"Health is Wealth." For real. As always, it is only in the face of facing consequences that i learn to appreciate elder wisdom. I'm not claiming that my grandpa used to drop this jewel between fart jokes on our summer fishing trips. But at thirty plus years of age, I've heard this saying enough times to have made better lifestyle choices than the ones I've been making lately.
Last week, I had to cancel two separate, paying contracts, totaling six thousand dollars. Yes, they were both typical overworked/underpaid, New York City teaching artist gigs, but in this economy paid work is still king. As painful as letting go of this pot of cash was, it hurt just as much to be unable to participate in The Field's 25th anniversary celebration. Oh, the self-inflicted drama and trauma of deciding if email or phone is the best method of communication, then recognizing that obviously a personal phone call is best practice, then giving in to your shrunken capacity to only being able to smatter out a couple of words in a text message. Being a habitual People Pleaser is exhausting.
I finally gave in and took myself to the doctor. Apparently, all I had was a little heartburn, but with a past surgery involving my heart in not-so-distant memory, I decided to take the necessary precautions. The doctor's preliminary tests turned up all good. Sticking to my health plan has got me up and at 'em again.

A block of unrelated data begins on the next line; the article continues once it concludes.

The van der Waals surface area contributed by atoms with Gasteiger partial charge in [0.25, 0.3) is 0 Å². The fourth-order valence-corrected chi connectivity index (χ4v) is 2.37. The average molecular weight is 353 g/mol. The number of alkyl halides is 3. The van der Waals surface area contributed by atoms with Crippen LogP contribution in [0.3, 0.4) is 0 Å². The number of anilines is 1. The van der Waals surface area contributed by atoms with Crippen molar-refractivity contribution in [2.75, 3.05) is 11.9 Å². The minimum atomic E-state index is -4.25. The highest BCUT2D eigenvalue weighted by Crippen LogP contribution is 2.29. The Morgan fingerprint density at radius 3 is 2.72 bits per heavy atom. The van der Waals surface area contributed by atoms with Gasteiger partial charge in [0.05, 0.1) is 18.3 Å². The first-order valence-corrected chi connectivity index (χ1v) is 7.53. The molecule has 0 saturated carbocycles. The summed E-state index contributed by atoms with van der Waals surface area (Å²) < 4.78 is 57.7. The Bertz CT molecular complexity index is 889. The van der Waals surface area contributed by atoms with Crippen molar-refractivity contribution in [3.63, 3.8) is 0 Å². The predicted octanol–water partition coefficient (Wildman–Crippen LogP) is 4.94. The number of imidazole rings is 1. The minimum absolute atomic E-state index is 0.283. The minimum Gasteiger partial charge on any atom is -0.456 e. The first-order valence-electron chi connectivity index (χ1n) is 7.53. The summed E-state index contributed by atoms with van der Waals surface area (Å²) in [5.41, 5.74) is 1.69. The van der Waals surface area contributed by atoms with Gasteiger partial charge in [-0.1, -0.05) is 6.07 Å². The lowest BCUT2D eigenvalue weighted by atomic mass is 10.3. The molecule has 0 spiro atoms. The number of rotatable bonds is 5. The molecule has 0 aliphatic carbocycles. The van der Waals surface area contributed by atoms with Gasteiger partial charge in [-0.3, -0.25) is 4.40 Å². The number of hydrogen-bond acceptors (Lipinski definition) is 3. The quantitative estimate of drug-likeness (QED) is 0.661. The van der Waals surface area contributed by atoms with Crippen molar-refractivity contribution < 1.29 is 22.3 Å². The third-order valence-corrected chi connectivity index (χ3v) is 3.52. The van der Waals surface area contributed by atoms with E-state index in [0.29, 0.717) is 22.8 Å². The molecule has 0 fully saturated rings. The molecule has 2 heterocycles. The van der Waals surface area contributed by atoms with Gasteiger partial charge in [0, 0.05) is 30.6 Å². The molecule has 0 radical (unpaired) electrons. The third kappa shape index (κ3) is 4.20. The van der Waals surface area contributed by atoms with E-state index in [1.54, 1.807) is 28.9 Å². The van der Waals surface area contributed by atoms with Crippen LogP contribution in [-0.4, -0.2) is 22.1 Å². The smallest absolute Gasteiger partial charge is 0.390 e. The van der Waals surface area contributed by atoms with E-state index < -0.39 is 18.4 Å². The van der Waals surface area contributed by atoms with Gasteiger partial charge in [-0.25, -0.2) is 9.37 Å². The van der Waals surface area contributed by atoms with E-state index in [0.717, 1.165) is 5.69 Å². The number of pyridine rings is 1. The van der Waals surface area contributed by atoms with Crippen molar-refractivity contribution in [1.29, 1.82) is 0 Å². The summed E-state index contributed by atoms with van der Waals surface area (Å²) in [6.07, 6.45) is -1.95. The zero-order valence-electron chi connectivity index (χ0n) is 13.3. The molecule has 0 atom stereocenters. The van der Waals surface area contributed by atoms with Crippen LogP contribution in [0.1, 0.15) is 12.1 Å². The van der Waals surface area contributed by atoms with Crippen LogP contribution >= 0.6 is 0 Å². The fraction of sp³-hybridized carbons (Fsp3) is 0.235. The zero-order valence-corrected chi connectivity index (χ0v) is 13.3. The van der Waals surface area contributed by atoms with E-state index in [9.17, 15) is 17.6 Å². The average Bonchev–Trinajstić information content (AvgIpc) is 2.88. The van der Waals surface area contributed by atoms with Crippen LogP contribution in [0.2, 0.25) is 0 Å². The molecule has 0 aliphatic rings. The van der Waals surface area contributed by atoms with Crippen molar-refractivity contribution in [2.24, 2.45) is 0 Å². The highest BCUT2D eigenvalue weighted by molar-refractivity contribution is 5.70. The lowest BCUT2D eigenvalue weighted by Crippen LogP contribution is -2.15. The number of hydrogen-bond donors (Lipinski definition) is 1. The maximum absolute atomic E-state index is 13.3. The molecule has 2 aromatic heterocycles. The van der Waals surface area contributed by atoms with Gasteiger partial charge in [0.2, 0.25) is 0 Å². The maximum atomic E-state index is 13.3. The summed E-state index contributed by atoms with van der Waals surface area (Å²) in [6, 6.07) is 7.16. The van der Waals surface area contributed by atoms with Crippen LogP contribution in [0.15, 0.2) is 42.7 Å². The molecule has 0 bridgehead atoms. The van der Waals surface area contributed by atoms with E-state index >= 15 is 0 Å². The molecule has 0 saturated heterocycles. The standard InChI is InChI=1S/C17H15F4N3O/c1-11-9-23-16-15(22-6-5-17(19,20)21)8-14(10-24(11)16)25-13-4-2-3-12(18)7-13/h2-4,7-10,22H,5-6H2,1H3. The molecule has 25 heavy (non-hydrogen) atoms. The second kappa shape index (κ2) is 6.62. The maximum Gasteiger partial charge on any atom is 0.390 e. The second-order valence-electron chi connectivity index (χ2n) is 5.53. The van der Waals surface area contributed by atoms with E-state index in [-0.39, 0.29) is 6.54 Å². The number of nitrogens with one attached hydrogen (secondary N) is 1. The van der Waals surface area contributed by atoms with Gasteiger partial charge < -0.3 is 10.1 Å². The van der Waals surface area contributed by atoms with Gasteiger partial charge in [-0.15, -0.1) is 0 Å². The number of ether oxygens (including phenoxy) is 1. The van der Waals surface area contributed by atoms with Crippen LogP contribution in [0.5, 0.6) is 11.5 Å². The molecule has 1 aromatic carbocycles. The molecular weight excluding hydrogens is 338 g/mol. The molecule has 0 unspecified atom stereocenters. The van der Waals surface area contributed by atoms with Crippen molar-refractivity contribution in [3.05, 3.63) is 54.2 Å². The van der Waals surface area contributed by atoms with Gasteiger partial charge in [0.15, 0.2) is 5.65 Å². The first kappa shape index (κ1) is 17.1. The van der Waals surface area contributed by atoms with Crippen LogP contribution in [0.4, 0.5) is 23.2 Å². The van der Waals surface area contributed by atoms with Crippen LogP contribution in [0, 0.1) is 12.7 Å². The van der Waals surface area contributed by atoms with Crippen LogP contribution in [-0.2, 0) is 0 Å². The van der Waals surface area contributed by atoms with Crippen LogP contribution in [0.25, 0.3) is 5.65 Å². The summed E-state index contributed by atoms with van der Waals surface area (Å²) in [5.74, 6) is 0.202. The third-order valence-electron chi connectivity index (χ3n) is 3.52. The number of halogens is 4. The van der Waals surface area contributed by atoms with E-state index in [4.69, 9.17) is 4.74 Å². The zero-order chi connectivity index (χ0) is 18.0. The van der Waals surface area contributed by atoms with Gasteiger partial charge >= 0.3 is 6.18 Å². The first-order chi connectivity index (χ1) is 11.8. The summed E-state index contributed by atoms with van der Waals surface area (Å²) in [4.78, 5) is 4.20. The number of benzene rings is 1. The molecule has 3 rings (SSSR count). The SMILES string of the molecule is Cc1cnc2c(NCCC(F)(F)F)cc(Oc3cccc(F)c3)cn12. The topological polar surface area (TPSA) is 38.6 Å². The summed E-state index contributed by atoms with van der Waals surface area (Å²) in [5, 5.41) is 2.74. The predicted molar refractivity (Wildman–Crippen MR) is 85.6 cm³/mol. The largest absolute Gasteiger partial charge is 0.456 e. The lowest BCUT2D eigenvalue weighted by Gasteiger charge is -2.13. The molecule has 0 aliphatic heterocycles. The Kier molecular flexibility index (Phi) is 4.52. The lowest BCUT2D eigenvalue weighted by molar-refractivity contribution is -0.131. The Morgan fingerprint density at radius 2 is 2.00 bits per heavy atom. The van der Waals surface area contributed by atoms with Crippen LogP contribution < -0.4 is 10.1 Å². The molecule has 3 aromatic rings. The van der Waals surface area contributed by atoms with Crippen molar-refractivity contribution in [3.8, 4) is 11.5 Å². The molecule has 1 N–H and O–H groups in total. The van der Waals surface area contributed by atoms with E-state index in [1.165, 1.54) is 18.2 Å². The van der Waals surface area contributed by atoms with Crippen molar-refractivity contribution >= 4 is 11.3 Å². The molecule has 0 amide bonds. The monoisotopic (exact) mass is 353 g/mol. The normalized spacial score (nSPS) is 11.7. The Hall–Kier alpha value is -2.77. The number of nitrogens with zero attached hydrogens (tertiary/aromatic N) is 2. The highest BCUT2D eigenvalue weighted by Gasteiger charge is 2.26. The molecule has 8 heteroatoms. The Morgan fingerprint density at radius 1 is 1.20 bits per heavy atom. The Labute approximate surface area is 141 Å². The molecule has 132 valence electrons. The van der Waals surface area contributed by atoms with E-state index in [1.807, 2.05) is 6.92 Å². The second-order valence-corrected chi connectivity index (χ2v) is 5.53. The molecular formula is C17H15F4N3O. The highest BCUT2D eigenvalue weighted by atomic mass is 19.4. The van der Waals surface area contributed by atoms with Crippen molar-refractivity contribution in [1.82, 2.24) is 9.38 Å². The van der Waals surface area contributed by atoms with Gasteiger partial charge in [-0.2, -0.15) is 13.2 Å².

In the midst of it all, hip-hop legend Heavy D, who is practically my distant older cousin, dies from a heart attack. Heavy, who's real name,Dwight Errington Myers, I only learned in his passing, was only 44 years young. Then on Saturday, I received word that another equally notable hip-hop great, Eric Sermon of EPMD suffered a mild heart attack as well. Fortunately, he is in recovery now. I started looking up the statistics for heart health and found out all the typical statistics about the increased risk of cardiovascular disease based on lifestyle choices, class, and race, and thought to myself, how many lost contracts does this all add up to?
After this incident, I'm decided to re-commit to my family's Health First policy. This choice is in alignment with my recent choice to think of my Life Practice as the core of my Art Practice or as Jewels Genius reminds me "the sooner I commit to my role as a community health practitioner aka shaman, the better for everyone.
In 2012, I set a simple goal to increase my family's yearly income by twenty percent (bringing me close to a living wage after I pay for my student loans) and this begins with health. Consider these next upcoming writings on health currency for a prosperous year. With my renewed commitment to listen to my heart, I feel confident that I can reach that goal. As long as I take it one heartbeat at a time.